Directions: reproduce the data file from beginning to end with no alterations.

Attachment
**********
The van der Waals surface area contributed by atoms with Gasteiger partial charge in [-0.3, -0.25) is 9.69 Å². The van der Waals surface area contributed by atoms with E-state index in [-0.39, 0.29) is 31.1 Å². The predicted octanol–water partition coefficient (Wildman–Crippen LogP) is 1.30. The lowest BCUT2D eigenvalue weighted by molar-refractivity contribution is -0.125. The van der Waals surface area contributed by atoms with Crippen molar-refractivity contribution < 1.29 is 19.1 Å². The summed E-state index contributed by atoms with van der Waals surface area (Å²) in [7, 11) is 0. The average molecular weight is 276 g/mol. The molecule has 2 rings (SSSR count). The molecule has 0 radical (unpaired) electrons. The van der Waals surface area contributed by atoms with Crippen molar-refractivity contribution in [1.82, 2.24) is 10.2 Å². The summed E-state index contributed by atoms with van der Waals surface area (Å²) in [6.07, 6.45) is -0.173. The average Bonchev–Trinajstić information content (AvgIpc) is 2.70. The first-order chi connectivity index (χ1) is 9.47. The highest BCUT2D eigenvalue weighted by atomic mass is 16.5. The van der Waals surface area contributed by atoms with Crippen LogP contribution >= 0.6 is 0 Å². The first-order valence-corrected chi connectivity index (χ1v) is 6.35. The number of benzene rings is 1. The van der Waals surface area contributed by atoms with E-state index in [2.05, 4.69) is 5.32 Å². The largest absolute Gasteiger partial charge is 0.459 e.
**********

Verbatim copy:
The van der Waals surface area contributed by atoms with Gasteiger partial charge in [-0.3, -0.25) is 9.69 Å². The van der Waals surface area contributed by atoms with E-state index in [-0.39, 0.29) is 31.1 Å². The predicted octanol–water partition coefficient (Wildman–Crippen LogP) is 1.30. The lowest BCUT2D eigenvalue weighted by molar-refractivity contribution is -0.125. The van der Waals surface area contributed by atoms with Crippen molar-refractivity contribution < 1.29 is 19.1 Å². The summed E-state index contributed by atoms with van der Waals surface area (Å²) in [7, 11) is 0. The average molecular weight is 276 g/mol. The molecule has 2 rings (SSSR count). The molecule has 0 radical (unpaired) electrons. The van der Waals surface area contributed by atoms with Crippen molar-refractivity contribution in [1.82, 2.24) is 10.2 Å². The summed E-state index contributed by atoms with van der Waals surface area (Å²) in [6.07, 6.45) is -0.173. The average Bonchev–Trinajstić information content (AvgIpc) is 2.70. The first-order chi connectivity index (χ1) is 9.47. The highest BCUT2D eigenvalue weighted by atomic mass is 16.5. The van der Waals surface area contributed by atoms with Crippen LogP contribution >= 0.6 is 0 Å². The first-order valence-corrected chi connectivity index (χ1v) is 6.35. The number of benzene rings is 1. The van der Waals surface area contributed by atoms with E-state index in [2.05, 4.69) is 5.32 Å². The largest absolute Gasteiger partial charge is 0.459 e.